I take exception to that remark, oakster1.

    There are perfectly rational, scientifically minded, and reasonable Christians out here, who DO NOT want to bring about apocalypse, brainwash the masses, and keep humanity concerned only with Earthly issues.

    The problem is not Jesus Christ, but greed and capitalistic imprisonment. If we spent 1 billion dollars as easily on humanitarian general research (such as a super-computer aimed at simulating nano-robots, such as the kind the NanoComputer Dream Team wants to make…) as easily as we do jumping to the rescue (USA) of any country or military project that cries for help ($), many more problems would be solved (such as dependence on non-renewable resources).

    Stem cells is an ethical issue, not anti-science. The philosophy of Science (observational naturalism) does not say “do everything, and make sure it has a control, so you can measure how quick it dies without food; maybe you can learn how cells replicate that way, maybe.” Science says,” study living creatures as they are, with as little interference as possible, and form theories as to how they work.” Then, when you have those theories, you can do biotic chemistry, and act on those theories on animal cells (in-vertebrate animals, for instance).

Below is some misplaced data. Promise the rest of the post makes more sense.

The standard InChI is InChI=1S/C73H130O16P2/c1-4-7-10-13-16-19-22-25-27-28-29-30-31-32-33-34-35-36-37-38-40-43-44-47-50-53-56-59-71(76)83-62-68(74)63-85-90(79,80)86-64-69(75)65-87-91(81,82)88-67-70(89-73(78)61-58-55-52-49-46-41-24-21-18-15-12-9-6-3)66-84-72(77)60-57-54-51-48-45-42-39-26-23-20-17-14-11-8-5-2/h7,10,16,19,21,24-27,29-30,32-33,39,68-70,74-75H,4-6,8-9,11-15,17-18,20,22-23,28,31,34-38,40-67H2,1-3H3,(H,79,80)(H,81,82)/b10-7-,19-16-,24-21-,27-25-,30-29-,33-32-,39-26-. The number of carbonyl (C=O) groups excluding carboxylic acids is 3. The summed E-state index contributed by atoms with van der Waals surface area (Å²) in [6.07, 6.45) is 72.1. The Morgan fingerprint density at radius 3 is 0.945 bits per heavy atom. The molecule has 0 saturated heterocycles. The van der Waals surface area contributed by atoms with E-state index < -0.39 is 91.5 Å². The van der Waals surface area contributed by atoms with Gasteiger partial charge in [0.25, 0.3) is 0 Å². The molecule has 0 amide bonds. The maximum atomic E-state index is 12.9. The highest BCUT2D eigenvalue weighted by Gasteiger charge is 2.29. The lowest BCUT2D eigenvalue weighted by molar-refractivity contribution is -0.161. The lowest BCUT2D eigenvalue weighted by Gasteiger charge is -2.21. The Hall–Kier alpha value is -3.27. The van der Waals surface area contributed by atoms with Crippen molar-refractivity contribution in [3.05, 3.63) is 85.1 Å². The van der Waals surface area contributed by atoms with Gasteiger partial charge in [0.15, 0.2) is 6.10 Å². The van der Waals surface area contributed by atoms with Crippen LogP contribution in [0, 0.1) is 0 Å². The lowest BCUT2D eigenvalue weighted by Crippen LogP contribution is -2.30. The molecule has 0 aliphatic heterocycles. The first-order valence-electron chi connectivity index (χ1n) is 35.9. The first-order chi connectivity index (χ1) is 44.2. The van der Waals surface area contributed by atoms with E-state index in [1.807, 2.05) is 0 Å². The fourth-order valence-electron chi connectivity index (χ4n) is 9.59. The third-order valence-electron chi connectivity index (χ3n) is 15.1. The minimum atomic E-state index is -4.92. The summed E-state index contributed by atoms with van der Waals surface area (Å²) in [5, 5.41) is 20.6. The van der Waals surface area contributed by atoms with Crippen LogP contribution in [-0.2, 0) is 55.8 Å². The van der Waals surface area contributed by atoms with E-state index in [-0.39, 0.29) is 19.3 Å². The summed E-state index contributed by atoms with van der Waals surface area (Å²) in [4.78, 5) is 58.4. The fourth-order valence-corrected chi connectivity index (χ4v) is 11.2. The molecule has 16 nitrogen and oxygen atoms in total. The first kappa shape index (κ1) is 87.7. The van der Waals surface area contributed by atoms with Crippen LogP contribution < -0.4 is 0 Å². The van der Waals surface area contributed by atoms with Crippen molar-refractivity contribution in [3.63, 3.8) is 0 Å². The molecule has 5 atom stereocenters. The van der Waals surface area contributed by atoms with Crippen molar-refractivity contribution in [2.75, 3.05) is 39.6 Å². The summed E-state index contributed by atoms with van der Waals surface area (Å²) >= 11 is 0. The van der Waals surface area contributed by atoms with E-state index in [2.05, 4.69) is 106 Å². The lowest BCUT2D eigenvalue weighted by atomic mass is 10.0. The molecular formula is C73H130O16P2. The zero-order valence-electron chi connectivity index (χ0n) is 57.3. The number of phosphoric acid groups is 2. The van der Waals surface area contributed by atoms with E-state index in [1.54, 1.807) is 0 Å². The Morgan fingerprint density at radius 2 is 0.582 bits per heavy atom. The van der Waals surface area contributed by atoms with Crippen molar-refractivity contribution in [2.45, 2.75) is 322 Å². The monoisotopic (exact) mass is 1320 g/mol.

Give us a super-computer! Decentralized or no, we want to simulate nanites!

    The Raving Masses (not otherwise known as “anti-scientists.”)

    Ambiguous User

  6. […] The researchers note that even with this impressive progress, a “millipede” type memory might not be competitive with flash memory. Regardless, the techniques for rapid and precise control of arrays of AFM tips might be of use to proposals for mechanosynthesis with AFM (see this post from two weeks ago and this one from three weeks ago).—Jim […]

  7. Aanya Shaw July 8, 2011 at 8:27 am - Reply

    @kurt9 — you hit the nail … most people never realize how important it is for any experiment to be feasible at room temperature.

    @JamesG — I am sure efforts are on, but it’s not easy to get the stuff done. As Mr. Ambiguous points out … the capitalistic society also plays a deep role in it. It’s crazy how big companies can actually stay away from progressive research to make sure that they are ROI positive on their last research project

    Aanya Shaw
    Visit Us At: Jura Capresso Impressa Z5